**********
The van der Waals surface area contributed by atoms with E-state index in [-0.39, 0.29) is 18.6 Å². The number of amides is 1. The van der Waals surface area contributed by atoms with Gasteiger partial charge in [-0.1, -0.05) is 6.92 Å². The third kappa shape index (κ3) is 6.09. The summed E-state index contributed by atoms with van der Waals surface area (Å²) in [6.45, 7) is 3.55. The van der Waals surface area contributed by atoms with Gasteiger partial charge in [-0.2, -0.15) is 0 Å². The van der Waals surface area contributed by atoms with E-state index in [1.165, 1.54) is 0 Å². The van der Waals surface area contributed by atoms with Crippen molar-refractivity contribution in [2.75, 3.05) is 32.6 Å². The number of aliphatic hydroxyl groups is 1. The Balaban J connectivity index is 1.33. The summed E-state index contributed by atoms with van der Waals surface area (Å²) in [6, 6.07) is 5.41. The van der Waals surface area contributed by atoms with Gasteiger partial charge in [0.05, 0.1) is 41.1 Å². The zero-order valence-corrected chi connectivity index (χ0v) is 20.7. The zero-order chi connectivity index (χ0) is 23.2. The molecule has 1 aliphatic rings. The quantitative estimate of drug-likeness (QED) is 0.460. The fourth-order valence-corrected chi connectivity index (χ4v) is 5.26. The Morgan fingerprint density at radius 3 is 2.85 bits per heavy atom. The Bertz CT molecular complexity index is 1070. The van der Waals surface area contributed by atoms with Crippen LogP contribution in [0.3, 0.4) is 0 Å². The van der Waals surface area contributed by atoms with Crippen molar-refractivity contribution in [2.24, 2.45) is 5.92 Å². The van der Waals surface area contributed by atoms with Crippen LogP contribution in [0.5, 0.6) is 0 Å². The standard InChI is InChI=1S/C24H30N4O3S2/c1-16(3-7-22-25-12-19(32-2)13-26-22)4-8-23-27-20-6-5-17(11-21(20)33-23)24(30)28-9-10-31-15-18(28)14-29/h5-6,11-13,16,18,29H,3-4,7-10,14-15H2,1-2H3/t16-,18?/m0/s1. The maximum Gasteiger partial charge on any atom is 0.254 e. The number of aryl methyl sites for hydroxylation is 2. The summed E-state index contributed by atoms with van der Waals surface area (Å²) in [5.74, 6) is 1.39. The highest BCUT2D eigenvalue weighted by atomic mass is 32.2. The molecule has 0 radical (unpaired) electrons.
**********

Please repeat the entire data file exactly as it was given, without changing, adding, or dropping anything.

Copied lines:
The van der Waals surface area contributed by atoms with E-state index in [-0.39, 0.29) is 18.6 Å². The number of amides is 1. The van der Waals surface area contributed by atoms with Gasteiger partial charge in [-0.1, -0.05) is 6.92 Å². The third kappa shape index (κ3) is 6.09. The summed E-state index contributed by atoms with van der Waals surface area (Å²) in [6.45, 7) is 3.55. The van der Waals surface area contributed by atoms with Gasteiger partial charge in [-0.2, -0.15) is 0 Å². The van der Waals surface area contributed by atoms with E-state index in [1.165, 1.54) is 0 Å². The van der Waals surface area contributed by atoms with Crippen molar-refractivity contribution in [2.75, 3.05) is 32.6 Å². The number of aliphatic hydroxyl groups is 1. The Balaban J connectivity index is 1.33. The summed E-state index contributed by atoms with van der Waals surface area (Å²) in [6, 6.07) is 5.41. The van der Waals surface area contributed by atoms with Gasteiger partial charge in [0.05, 0.1) is 41.1 Å². The zero-order valence-corrected chi connectivity index (χ0v) is 20.7. The zero-order chi connectivity index (χ0) is 23.2. The molecule has 1 aliphatic rings. The quantitative estimate of drug-likeness (QED) is 0.460. The fourth-order valence-corrected chi connectivity index (χ4v) is 5.26. The Morgan fingerprint density at radius 3 is 2.85 bits per heavy atom. The Bertz CT molecular complexity index is 1070. The van der Waals surface area contributed by atoms with Crippen LogP contribution in [0.3, 0.4) is 0 Å². The van der Waals surface area contributed by atoms with Crippen molar-refractivity contribution in [2.24, 2.45) is 5.92 Å². The van der Waals surface area contributed by atoms with Crippen LogP contribution in [0.5, 0.6) is 0 Å². The standard InChI is InChI=1S/C24H30N4O3S2/c1-16(3-7-22-25-12-19(32-2)13-26-22)4-8-23-27-20-6-5-17(11-21(20)33-23)24(30)28-9-10-31-15-18(28)14-29/h5-6,11-13,16,18,29H,3-4,7-10,14-15H2,1-2H3/t16-,18?/m0/s1. The maximum Gasteiger partial charge on any atom is 0.254 e. The number of aryl methyl sites for hydroxylation is 2. The summed E-state index contributed by atoms with van der Waals surface area (Å²) in [5.74, 6) is 1.39. The highest BCUT2D eigenvalue weighted by atomic mass is 32.2. The molecule has 0 radical (unpaired) electrons.